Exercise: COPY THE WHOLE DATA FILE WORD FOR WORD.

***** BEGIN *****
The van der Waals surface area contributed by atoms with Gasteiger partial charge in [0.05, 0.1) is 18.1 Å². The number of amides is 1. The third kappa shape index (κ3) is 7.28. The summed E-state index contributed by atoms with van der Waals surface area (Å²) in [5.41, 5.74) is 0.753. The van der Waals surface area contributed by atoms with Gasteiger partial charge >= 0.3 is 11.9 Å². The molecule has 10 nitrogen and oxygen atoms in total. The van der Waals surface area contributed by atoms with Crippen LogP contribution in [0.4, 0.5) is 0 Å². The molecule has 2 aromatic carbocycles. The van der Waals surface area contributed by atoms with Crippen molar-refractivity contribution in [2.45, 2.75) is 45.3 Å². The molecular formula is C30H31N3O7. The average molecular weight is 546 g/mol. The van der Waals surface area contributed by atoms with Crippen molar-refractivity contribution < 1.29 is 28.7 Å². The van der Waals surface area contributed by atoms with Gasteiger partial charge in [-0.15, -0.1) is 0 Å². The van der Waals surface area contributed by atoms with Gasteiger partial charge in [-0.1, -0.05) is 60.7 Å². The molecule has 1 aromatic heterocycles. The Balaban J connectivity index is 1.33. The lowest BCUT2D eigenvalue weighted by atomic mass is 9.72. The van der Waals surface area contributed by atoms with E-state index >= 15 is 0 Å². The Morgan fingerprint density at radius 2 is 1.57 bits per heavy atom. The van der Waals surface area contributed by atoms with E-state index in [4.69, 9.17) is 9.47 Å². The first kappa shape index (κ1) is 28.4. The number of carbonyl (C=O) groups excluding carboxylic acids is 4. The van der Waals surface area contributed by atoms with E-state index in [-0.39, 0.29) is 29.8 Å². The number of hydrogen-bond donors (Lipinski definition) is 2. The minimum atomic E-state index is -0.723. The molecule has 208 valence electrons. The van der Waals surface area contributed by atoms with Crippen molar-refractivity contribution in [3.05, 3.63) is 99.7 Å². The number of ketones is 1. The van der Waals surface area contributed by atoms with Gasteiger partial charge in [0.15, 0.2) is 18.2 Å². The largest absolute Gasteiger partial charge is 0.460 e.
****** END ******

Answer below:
The van der Waals surface area contributed by atoms with Gasteiger partial charge in [0.05, 0.1) is 18.1 Å². The number of amides is 1. The third kappa shape index (κ3) is 7.28. The summed E-state index contributed by atoms with van der Waals surface area (Å²) in [5.41, 5.74) is 0.753. The van der Waals surface area contributed by atoms with Gasteiger partial charge >= 0.3 is 11.9 Å². The molecule has 10 nitrogen and oxygen atoms in total. The van der Waals surface area contributed by atoms with Crippen LogP contribution in [0.4, 0.5) is 0 Å². The molecule has 2 aromatic carbocycles. The van der Waals surface area contributed by atoms with Crippen molar-refractivity contribution in [2.45, 2.75) is 45.3 Å². The molecular formula is C30H31N3O7. The average molecular weight is 546 g/mol. The van der Waals surface area contributed by atoms with Crippen molar-refractivity contribution < 1.29 is 28.7 Å². The van der Waals surface area contributed by atoms with Gasteiger partial charge in [-0.15, -0.1) is 0 Å². The van der Waals surface area contributed by atoms with Gasteiger partial charge in [-0.1, -0.05) is 60.7 Å². The molecule has 1 aromatic heterocycles. The Balaban J connectivity index is 1.33. The lowest BCUT2D eigenvalue weighted by atomic mass is 9.72. The van der Waals surface area contributed by atoms with E-state index >= 15 is 0 Å². The Morgan fingerprint density at radius 2 is 1.57 bits per heavy atom. The van der Waals surface area contributed by atoms with E-state index in [4.69, 9.17) is 9.47 Å². The first kappa shape index (κ1) is 28.4. The number of carbonyl (C=O) groups excluding carboxylic acids is 4. The van der Waals surface area contributed by atoms with E-state index in [-0.39, 0.29) is 29.8 Å². The number of hydrogen-bond donors (Lipinski definition) is 2. The minimum atomic E-state index is -0.723. The molecule has 208 valence electrons. The van der Waals surface area contributed by atoms with Crippen molar-refractivity contribution in [3.05, 3.63) is 99.7 Å². The number of ketones is 1. The van der Waals surface area contributed by atoms with Gasteiger partial charge in [0.15, 0.2) is 18.2 Å². The largest absolute Gasteiger partial charge is 0.460 e.